Estimating prevalence of functional iron deficiency anaemia in advanced cancer.
Neoh K., Stanworth S., Pasricha S-R., Bennett MI.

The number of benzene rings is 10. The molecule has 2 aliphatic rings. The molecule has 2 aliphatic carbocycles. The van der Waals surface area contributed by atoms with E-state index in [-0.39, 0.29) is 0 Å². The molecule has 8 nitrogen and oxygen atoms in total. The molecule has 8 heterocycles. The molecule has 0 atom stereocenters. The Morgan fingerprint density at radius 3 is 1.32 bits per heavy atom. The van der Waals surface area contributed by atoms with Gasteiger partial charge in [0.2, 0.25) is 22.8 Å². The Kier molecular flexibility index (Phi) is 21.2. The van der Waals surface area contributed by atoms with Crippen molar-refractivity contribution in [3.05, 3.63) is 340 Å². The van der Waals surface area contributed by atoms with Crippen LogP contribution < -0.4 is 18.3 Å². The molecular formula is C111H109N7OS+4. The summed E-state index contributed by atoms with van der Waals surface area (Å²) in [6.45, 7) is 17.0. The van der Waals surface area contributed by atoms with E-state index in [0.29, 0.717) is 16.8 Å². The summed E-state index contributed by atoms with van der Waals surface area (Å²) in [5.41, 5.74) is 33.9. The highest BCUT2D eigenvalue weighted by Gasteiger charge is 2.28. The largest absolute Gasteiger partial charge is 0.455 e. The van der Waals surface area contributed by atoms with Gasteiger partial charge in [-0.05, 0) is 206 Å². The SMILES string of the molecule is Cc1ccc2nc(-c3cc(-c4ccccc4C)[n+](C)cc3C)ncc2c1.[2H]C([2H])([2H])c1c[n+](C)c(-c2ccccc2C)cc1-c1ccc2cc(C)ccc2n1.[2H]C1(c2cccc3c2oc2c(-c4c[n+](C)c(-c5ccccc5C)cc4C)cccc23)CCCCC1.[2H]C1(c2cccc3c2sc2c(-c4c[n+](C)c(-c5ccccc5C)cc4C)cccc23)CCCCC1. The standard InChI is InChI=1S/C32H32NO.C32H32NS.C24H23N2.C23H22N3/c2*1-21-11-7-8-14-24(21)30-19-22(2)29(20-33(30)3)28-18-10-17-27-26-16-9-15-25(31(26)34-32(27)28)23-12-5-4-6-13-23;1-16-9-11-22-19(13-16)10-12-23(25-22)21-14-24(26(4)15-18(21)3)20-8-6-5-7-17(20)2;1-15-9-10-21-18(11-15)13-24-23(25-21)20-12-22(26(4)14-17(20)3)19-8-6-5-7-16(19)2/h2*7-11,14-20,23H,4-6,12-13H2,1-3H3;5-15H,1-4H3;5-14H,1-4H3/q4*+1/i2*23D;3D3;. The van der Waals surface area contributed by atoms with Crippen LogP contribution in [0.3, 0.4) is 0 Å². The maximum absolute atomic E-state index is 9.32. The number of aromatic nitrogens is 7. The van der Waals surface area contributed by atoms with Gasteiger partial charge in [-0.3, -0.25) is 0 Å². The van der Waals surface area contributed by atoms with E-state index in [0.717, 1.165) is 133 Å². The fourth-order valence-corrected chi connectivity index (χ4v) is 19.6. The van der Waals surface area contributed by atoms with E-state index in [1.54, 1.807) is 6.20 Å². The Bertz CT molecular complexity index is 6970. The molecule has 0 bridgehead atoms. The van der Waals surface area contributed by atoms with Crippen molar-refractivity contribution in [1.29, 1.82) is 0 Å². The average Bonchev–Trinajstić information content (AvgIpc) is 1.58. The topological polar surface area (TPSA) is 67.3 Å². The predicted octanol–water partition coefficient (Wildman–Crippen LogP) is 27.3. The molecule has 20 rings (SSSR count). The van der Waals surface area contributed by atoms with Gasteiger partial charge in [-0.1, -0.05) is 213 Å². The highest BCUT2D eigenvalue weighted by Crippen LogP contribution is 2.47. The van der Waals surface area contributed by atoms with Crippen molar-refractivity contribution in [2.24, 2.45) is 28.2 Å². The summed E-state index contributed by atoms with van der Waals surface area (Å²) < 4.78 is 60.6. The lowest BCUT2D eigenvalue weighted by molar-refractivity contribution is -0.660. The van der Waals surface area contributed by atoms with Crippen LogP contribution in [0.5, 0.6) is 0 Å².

PURPOSE: Anaemia is a common complication of cancer causing symptoms including fatigue. It is also associated with shorter survival. Cancer causes systemic inflammation which interrupts iron metabolism leading to a functional iron deficiency (FID). There are few data on prevalence or aetiology of anaemia in those with advanced cancer. We aimed to establish the prevalence of anaemia and estimate extent of FID anaemia in patients with advanced cancer. METHODS: All patients with advanced cancer referred to two UK specialist palliative care services over 1 year were identified. Demographic and clinical data were linked with routinely collected haematological and biochemical profiles. We assessed the numbers of patients with abnormal values for haemoglobin, % hypochromic red cells (>5% indicates iron-restricted erythropoiesis) and CRP (>10 indicates systemic inflammation). We judged that FID anaemia was likely when patients had all three abnormalities and ferritin 30-800 ng/ml. RESULTS: Out of 2416 patients, 1797 had a cancer diagnosis and laboratory data available. Mean haemoglobin was 116 g/l. Sixty-three percent of patients were anaemic, mild 25%, moderate 35% and severe 3%. Women had significantly higher mean haemoglobin than men, and there was wide variation in anaemia prevalence across tumour sites. Thirty-nine percent of patients who had all four parameters checked met our criteria for FID anaemia. There were significant relationships between haemoglobin, % hypochromic red cells and CRP (p = 0.0001). CONCLUSIONS: Anaemia was common in this population, and we estimate this was caused by FID in 66% of anaemic patients. Further research is needed to validate our diagnostic criteria before this approach can be used in clinical practice.